Little had changed around town since I had last been outdoors. The Christmas tree in the square had been taken down but some of the festive street lights remained, albeit in darkness, sort of like the forgotten bauble you find underneath the sofa in March. Along the Esplanade, a familiar fragrance ascended from the shore at exactly the same spot it usually does across the road from the youth hostel. It was weed, only not the variety that had been coughed up by the sea. I found it strangely reassuring to know that life still goes on when you’re not around.
In most ways, it was an ordinary Friday, but by the afternoon of my first day back in existence, I was feeling sapped of all energy. Once I had done my evening yoga I was questioning my earlier assertion that I would be returning to Aulay’s at the first opportunity. At that point, I couldn’t imagine sitting and enjoying a pint of lager, and there have been times when that has been all I could imagine. During my bout of Covid I was fortunate that I never experienced any change to my sense of smell or taste, but the first couple of cans of lager I drank after work – my first beers since New Year’s Day – tasted dreadful, even accounting for them being Tennent’s. They left an unwelcome metallic aftertaste in my mouth, however, for the purposes of scientific advancement, I felt compelled to power through them and at least find out if a pint of lager was any better.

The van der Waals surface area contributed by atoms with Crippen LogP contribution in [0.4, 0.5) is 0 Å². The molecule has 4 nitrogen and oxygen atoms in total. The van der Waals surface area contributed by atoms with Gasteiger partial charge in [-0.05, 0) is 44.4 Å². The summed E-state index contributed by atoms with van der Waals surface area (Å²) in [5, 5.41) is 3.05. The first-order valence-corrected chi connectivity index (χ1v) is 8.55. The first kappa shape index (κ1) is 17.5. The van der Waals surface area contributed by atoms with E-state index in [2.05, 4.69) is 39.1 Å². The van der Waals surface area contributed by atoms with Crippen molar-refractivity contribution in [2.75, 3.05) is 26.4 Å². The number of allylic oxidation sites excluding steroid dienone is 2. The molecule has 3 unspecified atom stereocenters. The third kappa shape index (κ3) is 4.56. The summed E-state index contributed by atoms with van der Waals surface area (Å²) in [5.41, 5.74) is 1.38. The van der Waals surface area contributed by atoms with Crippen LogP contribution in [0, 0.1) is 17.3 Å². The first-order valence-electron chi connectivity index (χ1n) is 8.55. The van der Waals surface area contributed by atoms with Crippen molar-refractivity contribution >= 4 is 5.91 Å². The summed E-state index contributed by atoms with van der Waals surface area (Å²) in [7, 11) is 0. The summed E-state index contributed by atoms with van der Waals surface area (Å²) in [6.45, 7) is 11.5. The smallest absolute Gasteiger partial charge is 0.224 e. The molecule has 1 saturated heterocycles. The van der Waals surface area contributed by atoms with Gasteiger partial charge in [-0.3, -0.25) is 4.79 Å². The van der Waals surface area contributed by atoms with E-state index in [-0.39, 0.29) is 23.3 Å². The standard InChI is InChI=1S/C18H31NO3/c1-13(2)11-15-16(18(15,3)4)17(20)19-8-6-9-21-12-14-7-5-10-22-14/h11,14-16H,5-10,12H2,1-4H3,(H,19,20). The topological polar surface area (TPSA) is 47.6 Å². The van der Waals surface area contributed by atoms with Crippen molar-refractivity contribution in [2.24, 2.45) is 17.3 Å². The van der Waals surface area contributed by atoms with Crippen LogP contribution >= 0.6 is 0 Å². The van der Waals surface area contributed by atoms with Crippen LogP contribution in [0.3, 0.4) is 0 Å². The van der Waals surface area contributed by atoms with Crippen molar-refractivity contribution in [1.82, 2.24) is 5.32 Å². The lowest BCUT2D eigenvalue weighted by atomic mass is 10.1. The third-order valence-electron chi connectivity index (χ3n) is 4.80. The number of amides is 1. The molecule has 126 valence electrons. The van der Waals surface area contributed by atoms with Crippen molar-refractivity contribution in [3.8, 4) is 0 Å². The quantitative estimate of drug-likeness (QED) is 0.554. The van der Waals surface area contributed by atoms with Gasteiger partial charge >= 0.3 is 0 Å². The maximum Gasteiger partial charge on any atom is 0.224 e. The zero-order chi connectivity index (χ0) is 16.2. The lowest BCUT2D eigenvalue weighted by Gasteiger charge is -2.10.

There was a noticeable tinge of emotion as I walked into the lounge bar of Aulay’s that night. That may have been because they were showing the disappointing Scottish Championship fixture between Partick Thistle and Kilmarnock, but I think overwhelmingly it was such a relief to be back. It is hardly as if I was desperately struggling with Covid and questioning whether I would ever see the inside of a bar again, but when you’ve been away from a place for ten days it can sometimes seem like an eternity.
My brother, the Plant Doctor and his girlfriend eventually joined me, and for the first time we engaged in a pub game of “how was your Covid?” Three quarters of us had contracted the virus since the turn of the year with a handful of days between each of our positive results. Our experiences were mostly mild, apart from the Plant Doctor, who suffered no symptoms at all and was testing negative again after five days, which made me wonder if the big pharmaceutical companies should be studying Newcastle Brown Ale as a potential vaccination against the illness. After a while, Covid became just another thing we would discuss, in the same way we talk about the latest Nick Cave album or the TV show It’s Always Sunny In Philadelphia.